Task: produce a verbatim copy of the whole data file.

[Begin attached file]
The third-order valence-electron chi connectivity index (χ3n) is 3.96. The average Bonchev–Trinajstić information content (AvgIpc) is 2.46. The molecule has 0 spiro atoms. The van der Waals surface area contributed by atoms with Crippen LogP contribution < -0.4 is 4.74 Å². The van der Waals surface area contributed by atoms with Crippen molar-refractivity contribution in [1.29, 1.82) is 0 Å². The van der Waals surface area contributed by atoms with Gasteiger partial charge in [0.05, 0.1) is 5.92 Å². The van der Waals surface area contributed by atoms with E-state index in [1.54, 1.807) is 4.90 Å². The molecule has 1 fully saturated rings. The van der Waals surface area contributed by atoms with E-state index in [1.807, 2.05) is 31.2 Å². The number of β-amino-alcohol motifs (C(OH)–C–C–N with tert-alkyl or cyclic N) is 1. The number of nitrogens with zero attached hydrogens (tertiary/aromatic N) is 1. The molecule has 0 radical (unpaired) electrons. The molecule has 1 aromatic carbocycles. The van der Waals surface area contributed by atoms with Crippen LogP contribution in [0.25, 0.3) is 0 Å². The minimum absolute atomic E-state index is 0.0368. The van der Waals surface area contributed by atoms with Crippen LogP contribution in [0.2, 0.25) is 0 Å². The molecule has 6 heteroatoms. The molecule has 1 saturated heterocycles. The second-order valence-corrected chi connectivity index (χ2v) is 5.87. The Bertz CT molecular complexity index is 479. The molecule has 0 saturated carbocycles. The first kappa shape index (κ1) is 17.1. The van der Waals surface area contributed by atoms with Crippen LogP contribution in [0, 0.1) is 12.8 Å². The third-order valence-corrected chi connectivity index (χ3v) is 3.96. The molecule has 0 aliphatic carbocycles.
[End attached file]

The third-order valence-electron chi connectivity index (χ3n) is 3.96. The average Bonchev–Trinajstić information content (AvgIpc) is 2.46. The molecule has 0 spiro atoms. The van der Waals surface area contributed by atoms with Crippen LogP contribution < -0.4 is 4.74 Å². The van der Waals surface area contributed by atoms with Crippen molar-refractivity contribution in [1.29, 1.82) is 0 Å². The van der Waals surface area contributed by atoms with Gasteiger partial charge in [0.05, 0.1) is 5.92 Å². The van der Waals surface area contributed by atoms with E-state index in [1.54, 1.807) is 4.90 Å². The molecule has 1 fully saturated rings. The van der Waals surface area contributed by atoms with E-state index in [1.807, 2.05) is 31.2 Å². The number of β-amino-alcohol motifs (C(OH)–C–C–N with tert-alkyl or cyclic N) is 1. The number of nitrogens with zero attached hydrogens (tertiary/aromatic N) is 1. The molecule has 0 radical (unpaired) electrons. The molecule has 1 aromatic carbocycles. The van der Waals surface area contributed by atoms with Crippen LogP contribution in [0.25, 0.3) is 0 Å². The minimum absolute atomic E-state index is 0.0368. The van der Waals surface area contributed by atoms with Crippen LogP contribution in [0.2, 0.25) is 0 Å². The molecule has 6 heteroatoms. The molecule has 1 saturated heterocycles. The second-order valence-corrected chi connectivity index (χ2v) is 5.87. The Bertz CT molecular complexity index is 479. The molecule has 0 saturated carbocycles. The first kappa shape index (κ1) is 17.1. The van der Waals surface area contributed by atoms with Crippen LogP contribution in [0, 0.1) is 12.8 Å². The third-order valence-corrected chi connectivity index (χ3v) is 3.96. The molecule has 0 aliphatic carbocycles.